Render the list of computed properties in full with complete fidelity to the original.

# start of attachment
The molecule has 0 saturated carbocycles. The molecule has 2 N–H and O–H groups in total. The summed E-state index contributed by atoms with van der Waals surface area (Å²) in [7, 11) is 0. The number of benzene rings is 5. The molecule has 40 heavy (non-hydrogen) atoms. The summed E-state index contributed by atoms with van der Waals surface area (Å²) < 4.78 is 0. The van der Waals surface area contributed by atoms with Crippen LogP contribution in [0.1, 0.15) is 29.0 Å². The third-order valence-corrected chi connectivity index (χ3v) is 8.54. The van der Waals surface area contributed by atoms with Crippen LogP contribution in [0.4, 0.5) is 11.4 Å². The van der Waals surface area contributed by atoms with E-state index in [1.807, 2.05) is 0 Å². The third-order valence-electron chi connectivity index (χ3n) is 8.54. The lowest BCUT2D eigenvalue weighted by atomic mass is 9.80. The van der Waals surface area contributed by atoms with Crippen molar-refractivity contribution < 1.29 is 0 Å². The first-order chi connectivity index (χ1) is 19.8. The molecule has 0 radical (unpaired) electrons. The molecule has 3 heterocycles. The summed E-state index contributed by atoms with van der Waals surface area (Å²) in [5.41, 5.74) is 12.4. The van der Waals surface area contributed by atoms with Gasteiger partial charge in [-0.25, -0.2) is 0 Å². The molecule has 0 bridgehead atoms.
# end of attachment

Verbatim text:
The molecule has 0 saturated carbocycles. The molecule has 2 N–H and O–H groups in total. The summed E-state index contributed by atoms with van der Waals surface area (Å²) in [7, 11) is 0. The number of benzene rings is 5. The molecule has 40 heavy (non-hydrogen) atoms. The summed E-state index contributed by atoms with van der Waals surface area (Å²) < 4.78 is 0. The van der Waals surface area contributed by atoms with Crippen LogP contribution in [0.1, 0.15) is 29.0 Å². The third-order valence-corrected chi connectivity index (χ3v) is 8.54. The van der Waals surface area contributed by atoms with Crippen LogP contribution in [0.4, 0.5) is 11.4 Å². The van der Waals surface area contributed by atoms with E-state index in [1.807, 2.05) is 0 Å². The third-order valence-electron chi connectivity index (χ3n) is 8.54. The lowest BCUT2D eigenvalue weighted by atomic mass is 9.80. The van der Waals surface area contributed by atoms with Crippen molar-refractivity contribution < 1.29 is 0 Å². The first-order chi connectivity index (χ1) is 19.8. The molecule has 0 radical (unpaired) electrons. The molecule has 3 heterocycles. The summed E-state index contributed by atoms with van der Waals surface area (Å²) in [5.41, 5.74) is 12.4. The van der Waals surface area contributed by atoms with Gasteiger partial charge in [-0.25, -0.2) is 0 Å². The molecule has 0 bridgehead atoms.